Since volunteering with the orphanage was the original motivation for my trip, I'll start with that. Unfortunately, this also happened to be one of the more frustrating things for me. The feeling a lot of the time was that the organization just didn't know (or care) what to do with a volunteer. To be fair, of course, the reality was probably a variety of things: the volunteer coordinators being busy with other projects, the fact that I was the only volunteer there at the time, Easter throwing a wrench in the schedule and activities, etc. My orientation basically consisted of being shown a few buildings, not getting introduced to anyone, and being told none of the other people who work there speak English. I didn't even know the kids' schedules or the rules or anything. At that point they sort of left me on my own to do whatever I wanted (I didn't even see the coordinators for a couple days), which isn't a terribly comfortable situation to be in when you're completely disoriented in a new country. Also, I was promised Romanian lessons several times but never got them, so I was stuck with the stuff I had managed to learn on my own. "Where's the hotel?" and "I'd like to buy some wine" don't get you very far in that context, though. Anyway, I did what I could, though I rarely felt very helpful or useful or anything. Some of that was my fault as well, of course, since I'm sure there are ways I could have been a better, more pro-active volunteer even without any guidance. But it wasn't the sort of situation I work well in, and getting frequently depressed about it didn't help at all. Anyway, on to what I did do....
I spent a lot of time with the toddlers, of which there are currently three: Christina, Adrian, and Marion. (Some of these names may have Romanian spellings that I don't know.) The plus side to these kids was that I usually knew where to find them, they had no school or homework or chores to work around, and the language barrier feels less problematic when you're communicating at a 3-year-old level. Though there were still numerous times that one of them would be really earnestly trying to tell me something and I'd feel awful because I just had no clue what it was, and I'm not sure they really get the concept of me not knowing their language. Christina was the sweetie of the group. Marion was the quiet, shy one, who'd usually wait for the other kids to start things before joining in. Adrian was the troublemaker. I know conceptually that kids will "act out" just to get attention, but I'd never seen it so clearly demonstrated as with him. You could literally see him experimenting, gauging my reactions, making mental notes about it, and then deliberately doing it again later. Fascinating and maddening at the same time.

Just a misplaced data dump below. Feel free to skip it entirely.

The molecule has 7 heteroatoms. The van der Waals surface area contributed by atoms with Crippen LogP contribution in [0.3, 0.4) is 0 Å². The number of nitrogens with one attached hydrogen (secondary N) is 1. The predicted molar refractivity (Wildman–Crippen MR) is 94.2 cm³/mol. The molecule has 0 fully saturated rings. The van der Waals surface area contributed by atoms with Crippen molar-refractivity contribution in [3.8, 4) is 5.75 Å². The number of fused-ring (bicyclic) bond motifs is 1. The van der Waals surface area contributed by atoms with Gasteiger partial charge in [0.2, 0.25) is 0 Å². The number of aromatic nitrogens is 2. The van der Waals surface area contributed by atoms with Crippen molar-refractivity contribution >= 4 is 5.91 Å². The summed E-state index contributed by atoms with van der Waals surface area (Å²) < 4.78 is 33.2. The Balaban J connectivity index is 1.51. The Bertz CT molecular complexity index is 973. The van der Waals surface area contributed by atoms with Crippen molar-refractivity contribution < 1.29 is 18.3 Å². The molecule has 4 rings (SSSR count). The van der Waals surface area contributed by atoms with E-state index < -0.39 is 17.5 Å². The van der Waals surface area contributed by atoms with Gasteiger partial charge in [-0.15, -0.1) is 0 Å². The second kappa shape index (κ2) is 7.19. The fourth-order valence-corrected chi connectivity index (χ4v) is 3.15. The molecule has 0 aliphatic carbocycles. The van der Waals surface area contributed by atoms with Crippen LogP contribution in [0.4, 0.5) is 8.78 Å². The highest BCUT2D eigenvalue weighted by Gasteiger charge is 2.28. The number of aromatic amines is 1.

I spent less time with the school-age kids. It was harder to know what to do with them or where or when. Some of the older ones know some English, but the majority of them in the 6-10 age range or so don't. When you meet them on the playground and can only say things like "my name's Graham, I don't speak Romanian," you get a lot of blank or suspicious looks. I did bring my mandolin along on the trip, which I had hoped would be a good way to break the ice, but even that wasn't easy. One of the main buildings where the kids live was constantly blaring Romanian radio out to the playground and surrounding area, so you can't just kind of hang out and play. When I did get a chance, though, the mandolin was a fairly big hit. Not that they cared about listening to me play, of course, they all just wanted to do it themselves. But I'm happy to let them play around with the strumming as long as I held onto the instrument and fingered chords and stuff. Vasile, one of the six-year-olds, amused me by being the only one to start off strumming in jig time. Christina liked it a lot, too, and would insist on sitting on my lap and scooting under the mandolin strap with me so she could try to hold it properly (though it's as big as she is). I wish I'd gotten a picture of that.